Q: What procedures should we follow to identify an infected staff member?

A: As described in our report COVID-19: Minimizing critical facility risk, we recommend contact tracing systems. Register the health information and location of your organization’s personnel, suppliers’ personnel and other related personnel every day to monitor possible exposure to the virus and/or any symptoms (including those of the common cold). We recommend prescreening all scheduled visitors before they arrive on-site, including sending a questionnaire via email 48 hours prior to their visit. Require completion of the questionnaire before the appointment is confirmed. Verify that all answers remain unchanged upon arrival and institute temperature checks using noncontact thermometers before entry to the facility.

For a confirmed COVID-19 case at the site, we recommend that cleaning personnel use bio-hazard suits, gloves, shoe coverings, etc. and that all personal protective equipment (PPE) is bagged and removed from the site once cleaning is complete. With or without a confirmed case at the side, ensure the availability of PPE, including masks, gloves and hazardous materials or hazmat suits. Depending on the appropriate medical or management advice, workers should use masks during shift turnover. Training pairs (e.g., senior engineer and trainee) must wear masks at all times.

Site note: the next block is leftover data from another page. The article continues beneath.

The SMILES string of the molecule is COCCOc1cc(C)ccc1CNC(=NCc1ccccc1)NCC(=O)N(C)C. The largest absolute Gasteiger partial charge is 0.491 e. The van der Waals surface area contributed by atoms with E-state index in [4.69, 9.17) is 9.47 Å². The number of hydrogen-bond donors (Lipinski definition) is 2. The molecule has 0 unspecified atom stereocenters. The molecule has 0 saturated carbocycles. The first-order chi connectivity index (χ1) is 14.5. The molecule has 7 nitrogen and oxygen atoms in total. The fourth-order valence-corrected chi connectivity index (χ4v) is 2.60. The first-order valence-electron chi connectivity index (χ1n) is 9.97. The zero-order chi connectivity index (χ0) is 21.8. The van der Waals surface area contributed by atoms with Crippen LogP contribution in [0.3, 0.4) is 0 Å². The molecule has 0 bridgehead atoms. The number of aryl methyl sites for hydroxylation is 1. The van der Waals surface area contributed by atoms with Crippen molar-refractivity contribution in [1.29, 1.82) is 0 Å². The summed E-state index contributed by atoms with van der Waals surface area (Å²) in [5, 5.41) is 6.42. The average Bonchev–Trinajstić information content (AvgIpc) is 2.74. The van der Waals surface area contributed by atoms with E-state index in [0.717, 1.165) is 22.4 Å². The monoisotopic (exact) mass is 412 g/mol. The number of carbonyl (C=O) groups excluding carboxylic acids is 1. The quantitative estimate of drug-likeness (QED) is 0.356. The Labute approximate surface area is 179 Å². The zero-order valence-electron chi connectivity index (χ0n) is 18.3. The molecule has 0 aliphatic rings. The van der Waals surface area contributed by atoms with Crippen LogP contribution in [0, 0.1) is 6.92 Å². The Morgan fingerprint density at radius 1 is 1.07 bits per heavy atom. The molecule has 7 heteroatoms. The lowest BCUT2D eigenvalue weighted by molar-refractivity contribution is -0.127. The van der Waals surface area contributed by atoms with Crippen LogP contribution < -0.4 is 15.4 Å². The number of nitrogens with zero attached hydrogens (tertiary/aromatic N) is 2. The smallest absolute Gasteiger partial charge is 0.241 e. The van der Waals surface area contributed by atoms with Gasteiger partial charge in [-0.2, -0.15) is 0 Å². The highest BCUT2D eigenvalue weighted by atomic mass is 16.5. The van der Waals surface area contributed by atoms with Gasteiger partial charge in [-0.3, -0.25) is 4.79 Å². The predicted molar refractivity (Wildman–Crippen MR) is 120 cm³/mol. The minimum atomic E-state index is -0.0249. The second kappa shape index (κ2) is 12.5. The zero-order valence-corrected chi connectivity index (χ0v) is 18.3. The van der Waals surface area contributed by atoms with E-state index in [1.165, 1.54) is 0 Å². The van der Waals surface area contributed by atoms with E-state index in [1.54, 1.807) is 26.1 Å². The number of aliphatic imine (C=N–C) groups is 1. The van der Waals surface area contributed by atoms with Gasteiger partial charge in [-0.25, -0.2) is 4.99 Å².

For further information, please refer to our report COVID-19: Minimizing critical facility risk.

Q: How feasible is it to move families to the data center?

A: Although housing staff on-site should be considered only as a last resort, regions could go into lockdown mid-shift, so you may need to prepare for that eventuality. There are disaster recovery plans that include providing accommodation for several family members for up to 2 weeks to avoid traveling to and from the data center. While the data center is perceived as a controlled-access space, it is not a safe space. Therefore, any organization considering this option should also consider offering a specialized training program for family members that includes awareness of the hazards and the associated risks, emergency evacuation procedures, etc.